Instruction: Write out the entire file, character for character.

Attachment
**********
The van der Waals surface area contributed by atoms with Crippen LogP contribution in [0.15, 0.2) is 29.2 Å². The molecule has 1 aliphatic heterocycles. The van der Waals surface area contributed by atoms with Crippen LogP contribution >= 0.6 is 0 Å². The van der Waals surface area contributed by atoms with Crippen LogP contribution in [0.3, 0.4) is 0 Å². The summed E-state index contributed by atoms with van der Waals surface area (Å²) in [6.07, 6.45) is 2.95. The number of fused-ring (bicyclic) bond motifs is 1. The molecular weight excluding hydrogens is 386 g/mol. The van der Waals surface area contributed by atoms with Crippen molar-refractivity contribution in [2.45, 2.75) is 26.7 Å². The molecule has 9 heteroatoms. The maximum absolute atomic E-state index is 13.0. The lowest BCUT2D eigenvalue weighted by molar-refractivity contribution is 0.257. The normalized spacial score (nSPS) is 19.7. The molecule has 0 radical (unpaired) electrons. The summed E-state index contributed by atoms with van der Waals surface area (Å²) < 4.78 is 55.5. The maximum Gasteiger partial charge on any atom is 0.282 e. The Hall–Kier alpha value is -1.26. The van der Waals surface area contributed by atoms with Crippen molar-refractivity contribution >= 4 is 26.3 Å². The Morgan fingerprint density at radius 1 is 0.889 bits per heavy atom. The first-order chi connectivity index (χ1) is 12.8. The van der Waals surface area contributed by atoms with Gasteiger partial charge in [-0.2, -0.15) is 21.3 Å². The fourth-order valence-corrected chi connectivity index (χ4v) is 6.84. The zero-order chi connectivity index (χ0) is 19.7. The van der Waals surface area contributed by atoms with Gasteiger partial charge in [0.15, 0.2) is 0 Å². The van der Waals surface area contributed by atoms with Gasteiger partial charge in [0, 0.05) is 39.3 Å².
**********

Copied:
The van der Waals surface area contributed by atoms with Crippen LogP contribution in [0.15, 0.2) is 29.2 Å². The molecule has 1 aliphatic heterocycles. The van der Waals surface area contributed by atoms with Crippen LogP contribution >= 0.6 is 0 Å². The van der Waals surface area contributed by atoms with Crippen LogP contribution in [0.3, 0.4) is 0 Å². The summed E-state index contributed by atoms with van der Waals surface area (Å²) in [6.07, 6.45) is 2.95. The number of fused-ring (bicyclic) bond motifs is 1. The molecular weight excluding hydrogens is 386 g/mol. The van der Waals surface area contributed by atoms with Crippen molar-refractivity contribution in [2.45, 2.75) is 26.7 Å². The molecule has 9 heteroatoms. The maximum absolute atomic E-state index is 13.0. The lowest BCUT2D eigenvalue weighted by molar-refractivity contribution is 0.257. The normalized spacial score (nSPS) is 19.7. The molecule has 0 radical (unpaired) electrons. The summed E-state index contributed by atoms with van der Waals surface area (Å²) < 4.78 is 55.5. The maximum Gasteiger partial charge on any atom is 0.282 e. The Hall–Kier alpha value is -1.26. The van der Waals surface area contributed by atoms with Crippen molar-refractivity contribution >= 4 is 26.3 Å². The Morgan fingerprint density at radius 1 is 0.889 bits per heavy atom. The first-order chi connectivity index (χ1) is 12.8. The van der Waals surface area contributed by atoms with Gasteiger partial charge in [-0.2, -0.15) is 21.3 Å². The fourth-order valence-corrected chi connectivity index (χ4v) is 6.84. The zero-order chi connectivity index (χ0) is 19.7. The van der Waals surface area contributed by atoms with Gasteiger partial charge in [0.15, 0.2) is 0 Å². The van der Waals surface area contributed by atoms with Gasteiger partial charge in [0, 0.05) is 39.3 Å².